Sustaining Generational Respect for Wild Places

April 04, 2022  •  Leave a Comment

On my latest podcast I'm talking with Isaac James Baker. I got to know Isaac through Instagram. The more he posted, the more I wanted to know. Isaac has worked as a newspaper reporter, freelance writer, and editor. He has a Master’s Degree in fiction writing, he reviews wines for an award-winning wine blog, and is an author for The Good Men Project.  Among things we’ll talk about – Isaac -- in his own words, is a “newb” and “constant learner” wildlife photographer and posts his wildlife shots and sightings on Instagram, which include great birds, Coyotes and other species. Isaac calls Coyotes his “homies”, and he’s taken and posted some very nice shots of Coyotes. Isaac lives around the metropolitan DC area and we’ve been following each other on Instagram for a while. In the “9-to-5-world”, Isaac is a journalist. He’s currently a communications specialist for the Federal Election Commission. That’s an independent regulatory agency that “protects the integrity of the federal campaign finance process by providing transparency and fairly enforcing and administering federal campaign finance laws.”


Isaac also comes from a long line of outdoor lovers, including his mother who was the first women to surf in his local New Jersey town. As a young boy, Isaac also spent several years in Ukraine during a different, but also difficult time in that country’s history. That experience helped him develop an appreciation for wild canids. Canids include dogs, foxes, coyotes, and wolves.  Love, enjoyment, and respect for the outdoors were instilled in him young, and he’s living a life that celebrates, in many ways, what nature provides us.


The ability to be active in the outdoors actually helped Isaac overcome some pretty dark times in his personal life, and Isaac shares some things from a darker and difficult time in his life. Isaac is conscious about passing the generational respect for nature on to his daughter. I talled with Isaac about a lot of topics – including his love of nature, sustaining generational respect for our wild places, his years in Ukraine against the backdrop of today’s violence in that country, his project to document the hundreds of miles of hiking trails in Shenandoah National Park, things on his wildlife photography wish list, and more.


Here's the questions we talked about. Listen to the podcast now


  • You’re active in a lot of outdoor endeavors.  How did all that get started?  Why surfing, hiking, mountain climbing, and wildlife photography?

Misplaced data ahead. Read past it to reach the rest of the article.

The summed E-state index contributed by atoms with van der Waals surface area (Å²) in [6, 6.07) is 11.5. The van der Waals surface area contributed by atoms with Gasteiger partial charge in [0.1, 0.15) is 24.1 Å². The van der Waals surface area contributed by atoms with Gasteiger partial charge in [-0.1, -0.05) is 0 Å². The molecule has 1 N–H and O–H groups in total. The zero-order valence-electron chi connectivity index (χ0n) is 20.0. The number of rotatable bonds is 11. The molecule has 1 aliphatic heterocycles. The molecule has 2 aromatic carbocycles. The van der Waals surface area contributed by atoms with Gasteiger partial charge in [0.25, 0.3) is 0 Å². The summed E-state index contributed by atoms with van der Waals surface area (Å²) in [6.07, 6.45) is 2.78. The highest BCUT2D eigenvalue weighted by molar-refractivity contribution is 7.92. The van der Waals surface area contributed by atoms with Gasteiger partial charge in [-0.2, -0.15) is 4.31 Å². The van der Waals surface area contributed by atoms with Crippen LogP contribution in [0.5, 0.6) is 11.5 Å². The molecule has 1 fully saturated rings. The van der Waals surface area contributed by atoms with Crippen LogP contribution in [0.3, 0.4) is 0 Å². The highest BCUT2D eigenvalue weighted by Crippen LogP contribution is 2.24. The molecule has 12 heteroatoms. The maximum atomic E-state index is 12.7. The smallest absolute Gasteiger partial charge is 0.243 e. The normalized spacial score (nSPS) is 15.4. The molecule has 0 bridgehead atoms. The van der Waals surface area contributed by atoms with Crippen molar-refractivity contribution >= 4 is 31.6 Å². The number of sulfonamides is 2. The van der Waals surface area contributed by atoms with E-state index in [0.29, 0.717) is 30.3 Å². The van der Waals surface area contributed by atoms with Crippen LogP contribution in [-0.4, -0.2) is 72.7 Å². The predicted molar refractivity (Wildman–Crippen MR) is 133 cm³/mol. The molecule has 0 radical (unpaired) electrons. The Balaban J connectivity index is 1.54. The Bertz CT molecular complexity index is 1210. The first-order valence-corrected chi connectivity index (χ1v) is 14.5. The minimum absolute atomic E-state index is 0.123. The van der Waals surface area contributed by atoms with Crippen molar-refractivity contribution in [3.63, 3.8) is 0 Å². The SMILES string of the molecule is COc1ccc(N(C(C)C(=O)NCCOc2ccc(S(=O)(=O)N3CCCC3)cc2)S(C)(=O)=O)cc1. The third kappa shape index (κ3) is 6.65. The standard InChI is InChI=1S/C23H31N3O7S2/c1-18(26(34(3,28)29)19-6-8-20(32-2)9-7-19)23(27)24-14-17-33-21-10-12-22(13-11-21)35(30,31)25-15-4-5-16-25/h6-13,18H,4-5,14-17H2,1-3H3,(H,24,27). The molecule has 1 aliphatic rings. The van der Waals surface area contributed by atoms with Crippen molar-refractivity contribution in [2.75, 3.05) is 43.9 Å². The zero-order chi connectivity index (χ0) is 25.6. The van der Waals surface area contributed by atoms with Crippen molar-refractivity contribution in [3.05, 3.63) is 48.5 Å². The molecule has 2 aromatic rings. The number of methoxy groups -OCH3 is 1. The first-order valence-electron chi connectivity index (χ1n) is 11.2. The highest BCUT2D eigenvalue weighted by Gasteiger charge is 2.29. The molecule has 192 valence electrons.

• Shortly after Russia’s February 24th invasion of Ukraine, you shared a photo on Instagram from Kyiv, Ukraine, taken in 1995, that showed you, your siblings, and other children playing on overturned military tanks. In that post you said your “heart was breaking for the people of my former home, who showed me so much grace and hospitality.”  How did those years living in Ukraine influence you?


  • Speaking of things on the other side of the Atlantic Ocean, you review wines for an award-winning wine blog. Your interest in wine started on the other side of the Atlantic. How did that get started?


  • Changing gears a bit Isaac,  if folks were to search you on the Internet they’d easily find, that like many of us, at one point in your life, you experienced some dangerous and traumatic events. You’ve written and published about some very dark times in your life. Now that you’re on the other side of that, how has your perspective changed? Has the ability to get outdoors and enjoy the outdoors helped you?


  • When I look through your Instagram posts, it’s exactly what your profile says you’re about, “nature, waves, metal, wine, etc..”. One exception is that you periodically post about your daughter. Maybe when you next update your profile you’ll add, “dad”? 


  • You mention generational respect for our natural places. How are you trying to pass that on and sustain that?


  • You started a project in 2020 to hike and document every mile of every trail in Shenandoah National Park. Shenandoah National Park is 75 miles from DC and has over 500 miles of trails. How is the project coming along? Do you plan to publish about it?


  • Do you have places or wildlife on your travel or photography “wish list”?



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